In his March 2004 essay “Hearts Set to Obey” (featured in the March 2004 issue of Dialog), Dr. Gilbert C. Meiliaender describes what he calls “dialectical Lutheranism”, a distortion of the Evangelical faith with which he takes issue. Here he describes some of its discouraging assumptions:
[T]here is no sense in which righteousness can grow, in which one can become more and more holy, in which the grace of God should be understood as a power that makes possible the Christian’s journey toward holiness. On the contrary, righteousness is entirely a relation. To have faith in Christ is to have his righteousness and, therefore, to be right with God. What more could be needed? Having that, there is no need for growth. There is need only to return and again to the promise that elicits faith in Christ as our righteousness. Christians are not on the way. The Christian life goes nowhere. Rather, it returns— again and again. It starts over. It is a constant return to the promise, a constant struggle to trust that Christ is indeed our righteousness. Moreover, serious attention to the moral life and to God’s commands, serious ethical reflection about the sort of acts we should do and the sort of persons we should be, must be renounced as temptation. Expressing a sinful preoccupation with self, such concern simply demonstrates that, in ourselves, we are indeed wholly and entirely slaves to sin.
So far Meilaender.
Surely, the perpetual newness of God’s mercy in Christ, full, free, and gratuitous, must predominate in Christian proclamation on the whole. All have sinned and fall short of the glory of God and justified by His grace as a gift through Jesus Christ. This is always true. There will never be a day in which you do not fall short of the glory of God, in which your works— even your Spirit-enabled works of love— will justify you before God. You are saved by mercy alone. To deny this is to deny the Gospel.
Yet there are other ways of denying the Gospel, or at least of verging on such a denial.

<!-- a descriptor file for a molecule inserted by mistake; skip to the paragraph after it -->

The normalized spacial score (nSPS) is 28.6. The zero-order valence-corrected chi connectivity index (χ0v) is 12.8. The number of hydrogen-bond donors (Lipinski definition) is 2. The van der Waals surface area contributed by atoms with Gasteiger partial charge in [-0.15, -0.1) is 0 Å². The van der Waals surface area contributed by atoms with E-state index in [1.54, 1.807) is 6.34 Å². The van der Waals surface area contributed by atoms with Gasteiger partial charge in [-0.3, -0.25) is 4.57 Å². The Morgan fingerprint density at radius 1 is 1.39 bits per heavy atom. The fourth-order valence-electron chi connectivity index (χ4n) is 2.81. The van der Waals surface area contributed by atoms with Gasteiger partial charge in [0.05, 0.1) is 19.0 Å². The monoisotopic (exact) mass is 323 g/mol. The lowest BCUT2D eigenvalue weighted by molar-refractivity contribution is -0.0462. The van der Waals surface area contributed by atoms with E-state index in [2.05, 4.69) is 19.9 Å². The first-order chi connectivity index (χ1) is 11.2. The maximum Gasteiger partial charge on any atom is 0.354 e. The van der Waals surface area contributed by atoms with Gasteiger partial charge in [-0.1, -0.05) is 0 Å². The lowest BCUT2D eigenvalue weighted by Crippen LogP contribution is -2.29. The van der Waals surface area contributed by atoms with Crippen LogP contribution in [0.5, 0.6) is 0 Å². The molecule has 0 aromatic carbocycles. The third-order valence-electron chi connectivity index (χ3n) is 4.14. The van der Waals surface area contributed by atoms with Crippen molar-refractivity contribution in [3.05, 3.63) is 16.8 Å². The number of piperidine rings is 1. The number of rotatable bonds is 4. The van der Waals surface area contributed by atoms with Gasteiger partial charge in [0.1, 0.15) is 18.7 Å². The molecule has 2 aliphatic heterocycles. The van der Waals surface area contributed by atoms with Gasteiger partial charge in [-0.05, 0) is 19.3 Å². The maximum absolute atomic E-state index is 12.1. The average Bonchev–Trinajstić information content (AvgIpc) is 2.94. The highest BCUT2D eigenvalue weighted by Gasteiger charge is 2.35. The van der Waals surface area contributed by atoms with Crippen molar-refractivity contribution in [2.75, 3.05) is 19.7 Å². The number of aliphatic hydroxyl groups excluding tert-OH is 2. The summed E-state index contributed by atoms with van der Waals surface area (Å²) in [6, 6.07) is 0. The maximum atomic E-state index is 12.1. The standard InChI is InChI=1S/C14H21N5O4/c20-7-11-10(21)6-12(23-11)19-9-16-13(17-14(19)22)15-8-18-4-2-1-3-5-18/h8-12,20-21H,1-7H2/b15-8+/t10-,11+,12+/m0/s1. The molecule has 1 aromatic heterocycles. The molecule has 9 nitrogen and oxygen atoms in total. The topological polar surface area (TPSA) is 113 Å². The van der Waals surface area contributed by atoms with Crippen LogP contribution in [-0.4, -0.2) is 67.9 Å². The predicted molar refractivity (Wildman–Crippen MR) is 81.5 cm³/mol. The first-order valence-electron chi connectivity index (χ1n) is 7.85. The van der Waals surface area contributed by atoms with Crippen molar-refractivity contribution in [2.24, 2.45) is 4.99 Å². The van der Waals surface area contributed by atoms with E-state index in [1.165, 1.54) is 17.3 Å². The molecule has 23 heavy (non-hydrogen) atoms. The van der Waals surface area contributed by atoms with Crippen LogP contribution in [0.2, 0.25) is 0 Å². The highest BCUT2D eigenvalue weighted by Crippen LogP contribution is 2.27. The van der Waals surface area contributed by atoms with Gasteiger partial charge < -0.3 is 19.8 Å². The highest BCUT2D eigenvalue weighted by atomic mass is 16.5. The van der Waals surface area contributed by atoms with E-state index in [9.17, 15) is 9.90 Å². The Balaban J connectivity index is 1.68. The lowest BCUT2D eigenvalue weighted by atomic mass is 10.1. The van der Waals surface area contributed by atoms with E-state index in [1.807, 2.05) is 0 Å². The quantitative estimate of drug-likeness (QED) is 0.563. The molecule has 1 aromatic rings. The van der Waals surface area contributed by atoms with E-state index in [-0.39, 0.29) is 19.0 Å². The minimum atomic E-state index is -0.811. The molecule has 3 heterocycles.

It is false to say that the only motion in the Christian life is the repeated transition from unbelief to faith.
It is doubly false to suggest that the daily remembrance of baptism is the same as the the once-undergone, Spirit-worked change from ‘unregenerate’ to ‘regenerate’ that happened to the believer in his Baptism, as though any sin, any doubt, puts him back into an unregenerate state.
In fine, if simul iustus et peccator is interpreted to mean “at the same time born-again and not born-again”, (a) it is not paradoxical, but nonsensical; (b) it is incapable of giving the comfort Luther intended for it to convey; (c) it obliterates the distinction between mortal and venial sins, which is upheld in the Lutheran Confessions1.Or as Walther put it in Thesis XVIII of The Proper Distinction Between Law and Gospel, “ruling” and “ruled” sins. The Rev’d Mark Preus hit the nail squarely on the head when he wrote that part of what is afoot in the neo-Lutheran practical antinomianism is a denial of this thesis.; and (d) it does violence to the New Testament, especially Romans 6, 2 Corinthians 5, Ephesians 4, and any other scripture which talks of Christians as new creatures that do grow and mature. We are not being forcefully and repetitiously re-birthed every time we hear the Word of God. Such an understanding of conversion and regeneration is alien to the Scriptures.
For reasons which should be obvious, the remembrance of baptism is not the same as baptism. Only a Christian can or would “remember his baptism”, in the sense of fleeing to the promise which God made to him in it. Yes, this cycle of daily— or even hourly!— remembrance of and return to baptism is the engine of the Christian life. A better metaphor is that it is the pulse, the very heartbeat of our new life of repentance in Christ.
Yes, some days it may feel like it’s the only thing that’s going on. But we have a sure and certain word from God that it is not the only thing that’s going on. Palsied limbs are growing hale and gaining in strength, slowly, and sometimes imperceptibly. But steps are being taken— following Jesus, yes. Imitating Him, yes. We are walking.
It is rightly denied that we are walking by our own natural powers— we are not.
It is rightly denied that our walking constitutes our justification in any way— it does not.
But to deny that we are walking? This is an equally pernicious denial of the power of the living and active Word of God which gives what it commands when He proclaims: “Rise! Pick up your bed, and walk.”
Or so it seems to me.
References [ + ]
|1.||↑||Or as Walther put it in Thesis XVIII of The Proper Distinction Between Law and Gospel, “ruling” and “ruled” sins. The Rev’d Mark Preus hit the nail squarely on the head when he wrote that part of what is afoot in the neo-Lutheran practical antinomianism is a denial of this thesis.|